It is “not realistic” to believe the UK can begin trading under World Trade Organisation (WTO) rules the day after Brexit in March, the head of the intergovernmental group has said.
“I was a trade negotiator; I negotiated trade deals my whole life and I’m very realistic about how fast you can go with those deals.” WTO director-general Roberto Azevêdo told the BBC’s Today programme.
“The moment that other countries begin to sense an opportunity to increase their market share or increase a quota here or there, they are going to go for that.
“There is going to be a lot of uncertainty here; there will be ... unpredictability and people who are making investments are going to take that into account.”
Most predictions about the impact of a no-deal scenario have been based on trading under WTO rules after Brexit, which is due to happen in seven months’ time.
But Mr Azevêdo said it was “very unlikely that you’re going to have a 100 per cent agreed outcome for all WTO members between now and March”.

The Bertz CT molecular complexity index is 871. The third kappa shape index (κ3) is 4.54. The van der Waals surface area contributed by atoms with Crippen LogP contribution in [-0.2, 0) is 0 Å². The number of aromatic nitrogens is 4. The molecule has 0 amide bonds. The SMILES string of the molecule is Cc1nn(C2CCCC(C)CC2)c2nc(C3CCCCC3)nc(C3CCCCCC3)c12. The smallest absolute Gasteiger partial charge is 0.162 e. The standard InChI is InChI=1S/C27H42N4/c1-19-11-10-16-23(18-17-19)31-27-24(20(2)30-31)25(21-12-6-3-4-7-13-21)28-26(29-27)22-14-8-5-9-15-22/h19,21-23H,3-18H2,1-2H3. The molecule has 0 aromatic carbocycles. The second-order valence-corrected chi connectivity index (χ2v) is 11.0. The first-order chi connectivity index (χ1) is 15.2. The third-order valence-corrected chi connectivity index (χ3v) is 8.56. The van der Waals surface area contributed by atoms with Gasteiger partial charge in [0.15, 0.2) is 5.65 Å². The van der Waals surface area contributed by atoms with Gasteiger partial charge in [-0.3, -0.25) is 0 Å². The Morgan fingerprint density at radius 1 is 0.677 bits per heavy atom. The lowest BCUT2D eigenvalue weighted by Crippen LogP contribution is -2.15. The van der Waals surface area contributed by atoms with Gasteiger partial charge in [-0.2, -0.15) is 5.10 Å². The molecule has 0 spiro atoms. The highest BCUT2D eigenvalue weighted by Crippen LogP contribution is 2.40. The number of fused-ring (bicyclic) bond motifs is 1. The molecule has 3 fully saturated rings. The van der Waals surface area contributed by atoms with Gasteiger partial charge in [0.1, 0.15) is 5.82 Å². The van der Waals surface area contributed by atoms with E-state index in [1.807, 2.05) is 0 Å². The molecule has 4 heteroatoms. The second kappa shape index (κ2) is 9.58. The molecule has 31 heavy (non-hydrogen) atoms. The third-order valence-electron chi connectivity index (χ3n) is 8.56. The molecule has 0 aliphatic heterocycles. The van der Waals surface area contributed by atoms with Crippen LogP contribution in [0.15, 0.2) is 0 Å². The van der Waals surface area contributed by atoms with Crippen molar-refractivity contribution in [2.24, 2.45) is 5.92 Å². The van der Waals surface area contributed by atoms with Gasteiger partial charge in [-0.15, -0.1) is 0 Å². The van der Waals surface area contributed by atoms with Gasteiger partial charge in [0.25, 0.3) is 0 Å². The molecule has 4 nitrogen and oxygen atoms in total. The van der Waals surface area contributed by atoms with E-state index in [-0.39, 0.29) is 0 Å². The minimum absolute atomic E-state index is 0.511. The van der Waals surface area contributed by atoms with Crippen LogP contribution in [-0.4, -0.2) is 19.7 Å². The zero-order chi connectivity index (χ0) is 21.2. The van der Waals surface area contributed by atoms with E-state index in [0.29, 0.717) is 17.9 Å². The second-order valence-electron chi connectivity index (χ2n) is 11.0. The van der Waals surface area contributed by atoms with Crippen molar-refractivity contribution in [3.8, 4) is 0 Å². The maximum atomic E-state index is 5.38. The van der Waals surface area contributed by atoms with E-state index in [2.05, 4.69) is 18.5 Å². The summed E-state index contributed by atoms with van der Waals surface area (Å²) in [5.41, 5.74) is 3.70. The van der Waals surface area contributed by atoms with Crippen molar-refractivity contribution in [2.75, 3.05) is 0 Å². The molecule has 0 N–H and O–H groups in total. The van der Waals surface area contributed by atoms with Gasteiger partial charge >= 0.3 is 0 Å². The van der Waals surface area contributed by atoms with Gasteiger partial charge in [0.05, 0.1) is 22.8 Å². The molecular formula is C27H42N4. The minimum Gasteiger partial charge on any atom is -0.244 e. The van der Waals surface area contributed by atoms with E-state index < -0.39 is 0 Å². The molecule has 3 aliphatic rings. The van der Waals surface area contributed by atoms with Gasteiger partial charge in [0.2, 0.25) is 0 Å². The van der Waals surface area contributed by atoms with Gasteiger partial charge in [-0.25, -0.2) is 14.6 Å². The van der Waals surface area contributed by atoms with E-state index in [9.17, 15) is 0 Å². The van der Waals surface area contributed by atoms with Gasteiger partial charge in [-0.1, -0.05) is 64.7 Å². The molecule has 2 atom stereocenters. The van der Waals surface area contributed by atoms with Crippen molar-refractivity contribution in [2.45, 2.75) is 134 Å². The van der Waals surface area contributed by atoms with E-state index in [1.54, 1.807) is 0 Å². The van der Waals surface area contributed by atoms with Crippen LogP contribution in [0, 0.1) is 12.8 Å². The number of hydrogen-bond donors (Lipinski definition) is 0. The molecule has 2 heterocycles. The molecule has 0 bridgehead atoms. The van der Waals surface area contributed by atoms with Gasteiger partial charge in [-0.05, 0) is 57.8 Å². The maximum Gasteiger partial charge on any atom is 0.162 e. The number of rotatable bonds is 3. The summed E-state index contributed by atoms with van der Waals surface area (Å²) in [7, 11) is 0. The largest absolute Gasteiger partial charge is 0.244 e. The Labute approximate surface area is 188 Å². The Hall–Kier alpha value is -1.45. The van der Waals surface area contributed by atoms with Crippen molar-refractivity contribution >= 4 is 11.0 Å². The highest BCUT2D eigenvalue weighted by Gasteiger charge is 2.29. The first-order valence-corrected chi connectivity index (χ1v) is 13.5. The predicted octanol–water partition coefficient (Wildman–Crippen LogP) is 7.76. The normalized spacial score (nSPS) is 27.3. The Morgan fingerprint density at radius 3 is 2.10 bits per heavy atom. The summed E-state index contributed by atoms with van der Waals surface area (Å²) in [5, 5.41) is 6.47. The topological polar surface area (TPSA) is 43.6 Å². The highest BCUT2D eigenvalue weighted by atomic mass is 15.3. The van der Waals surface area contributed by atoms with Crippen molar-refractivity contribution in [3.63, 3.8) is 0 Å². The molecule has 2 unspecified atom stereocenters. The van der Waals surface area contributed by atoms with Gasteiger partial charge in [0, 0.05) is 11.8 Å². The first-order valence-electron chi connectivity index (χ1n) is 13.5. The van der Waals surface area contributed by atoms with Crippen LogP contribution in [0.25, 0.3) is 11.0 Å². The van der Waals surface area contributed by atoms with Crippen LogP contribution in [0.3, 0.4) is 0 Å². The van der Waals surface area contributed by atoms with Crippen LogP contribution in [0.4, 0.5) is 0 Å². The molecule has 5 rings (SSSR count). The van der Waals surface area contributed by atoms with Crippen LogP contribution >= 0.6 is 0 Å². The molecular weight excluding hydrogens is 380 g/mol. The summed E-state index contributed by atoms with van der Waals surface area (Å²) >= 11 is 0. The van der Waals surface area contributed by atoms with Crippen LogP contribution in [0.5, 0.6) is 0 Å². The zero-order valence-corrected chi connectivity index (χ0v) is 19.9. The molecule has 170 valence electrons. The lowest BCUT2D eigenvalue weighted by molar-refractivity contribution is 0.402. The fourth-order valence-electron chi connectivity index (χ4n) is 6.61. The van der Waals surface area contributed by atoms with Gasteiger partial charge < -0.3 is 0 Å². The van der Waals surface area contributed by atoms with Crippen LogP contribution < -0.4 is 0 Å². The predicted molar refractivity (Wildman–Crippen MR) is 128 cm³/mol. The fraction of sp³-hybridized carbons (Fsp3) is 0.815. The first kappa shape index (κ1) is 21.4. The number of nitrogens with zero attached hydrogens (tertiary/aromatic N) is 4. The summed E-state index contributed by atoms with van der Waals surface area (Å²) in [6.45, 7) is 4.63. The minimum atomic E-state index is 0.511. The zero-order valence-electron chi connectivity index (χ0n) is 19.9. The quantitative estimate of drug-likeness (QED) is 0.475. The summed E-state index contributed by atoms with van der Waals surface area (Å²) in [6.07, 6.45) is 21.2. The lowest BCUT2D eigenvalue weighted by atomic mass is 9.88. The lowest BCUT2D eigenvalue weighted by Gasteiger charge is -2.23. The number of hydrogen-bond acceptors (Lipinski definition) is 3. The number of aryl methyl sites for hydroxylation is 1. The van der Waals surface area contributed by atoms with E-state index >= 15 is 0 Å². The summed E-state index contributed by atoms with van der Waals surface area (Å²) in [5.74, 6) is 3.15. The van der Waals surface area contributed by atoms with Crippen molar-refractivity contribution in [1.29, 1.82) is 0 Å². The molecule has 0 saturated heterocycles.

If an agreement is not reached with the EU and WTO rules are not immediately available, the UK would be in uncharted territory, as it would be unclear what rules and tariffs apply to imports and exports.
The WTO boss’s comments cast further doubt on the assertion made last month by the UK’s international trade secretary, Liam Fox, that leaving the EU with no agreement would be better than prolonging talks with Brussels, the latter a move he claimed would be a “complete betrayal” of voters.
If the UK does shift to WTO rules, Mr Azevêdo said some sectors will face significantly higher tariffs.
“It’s not going to be the end of the world, in the sense that trade is going to stop and that everything is going to fall down, no. But it’s not going to be a walk in the park either,” he added.
The pronouncement came as deep divisions in the government were further exposed on Thursday, following the publication of 24 technical notices which laid out what might happen to a range of sectors of the UK economy in the event of a no-deal Brexit.
Shortly after releasing the documents, Brexit secretary Dominic Raab sought to play down the impact of no deal being agreed, but hours later the chancellor, Philip Hammond, warned crashing out of the EU would blow an £80bn hole in the public finances.
The notices included warnings UK citizens in Europe could lose access to payments and pensions from UK banks, and that credit card payments to the EU could become more expensive.
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